(PHILADELPHIA) -- The number of tumor cells circulating in the bloodstream of patients with metastatic, hormone-resistant, prostate cancer can predict how they will do with chemotherapy, according to results of an international trial. The findings, if backed by larger studies, could have important implications for designing personalized treatments for this very dangerous type of prostate cancer, the researchers say.
The team of scientists including first author Jose Moreno, M.D., clinical associate professor of urology at Jefferson Medical College of Thomas Jefferson University in Philadelphia and the Kimmel Cancer Center at Jefferson looked at circulating tumor cells (CTCs) in 240 men with metastatic prostate cancer that failed hormone-depletion therapy. They compared levels prior to chemotherapy and after two to five weeks of treatment. They found that those men with more than five tumor cells per blood sample had a worse prognosis than those who had fewer cells. One half of the patients with more than five CTCs lived at least 10 months, whereas half of the men with fewer tumor cells lived substantially longer 21 months.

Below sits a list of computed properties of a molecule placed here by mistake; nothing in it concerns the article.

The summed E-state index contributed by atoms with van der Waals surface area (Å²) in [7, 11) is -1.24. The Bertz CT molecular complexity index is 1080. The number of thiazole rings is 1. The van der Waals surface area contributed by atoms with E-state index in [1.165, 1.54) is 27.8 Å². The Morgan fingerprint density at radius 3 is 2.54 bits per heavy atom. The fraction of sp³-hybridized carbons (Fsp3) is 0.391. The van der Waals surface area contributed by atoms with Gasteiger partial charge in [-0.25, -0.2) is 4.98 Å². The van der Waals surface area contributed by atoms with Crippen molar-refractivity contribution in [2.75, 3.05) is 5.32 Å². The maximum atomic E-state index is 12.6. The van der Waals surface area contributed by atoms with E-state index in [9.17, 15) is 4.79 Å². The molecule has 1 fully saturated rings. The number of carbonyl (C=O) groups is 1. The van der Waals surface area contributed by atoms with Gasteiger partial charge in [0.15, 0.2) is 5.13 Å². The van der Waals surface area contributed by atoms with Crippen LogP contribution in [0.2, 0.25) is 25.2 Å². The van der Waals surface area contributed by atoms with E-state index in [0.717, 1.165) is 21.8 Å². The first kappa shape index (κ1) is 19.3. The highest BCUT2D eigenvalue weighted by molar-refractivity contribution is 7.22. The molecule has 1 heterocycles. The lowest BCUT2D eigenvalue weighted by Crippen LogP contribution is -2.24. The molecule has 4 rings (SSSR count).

Dr. Moreno presents the trials findings June 4, 2007 at the annual meeting of the American Society of Clinical Oncology in Chicago.
The results of the 65-site trial also showed that those patients who underwent chemotherapy and whose CTC number went down fared better and had a more favorable prognosis. That is, the level of response to chemotherapy was reflected in the CTC level, notes Dr. Moreno. The numbers held up even after up to 20 weeks of treatment. If chemotherapy doesnt reduce the CTC level, its information that enables the physician to change the drug regimen or perhaps stop treatment, he says.
Dr. Moreno notes that the prostate specific antigen has been a powerful biomarker for cancer presence and a useful way to gauge treatment effectiveness for years, though it has some flaws. He thinks that th
Contact: Steve Benowitz
Thomas Jefferson University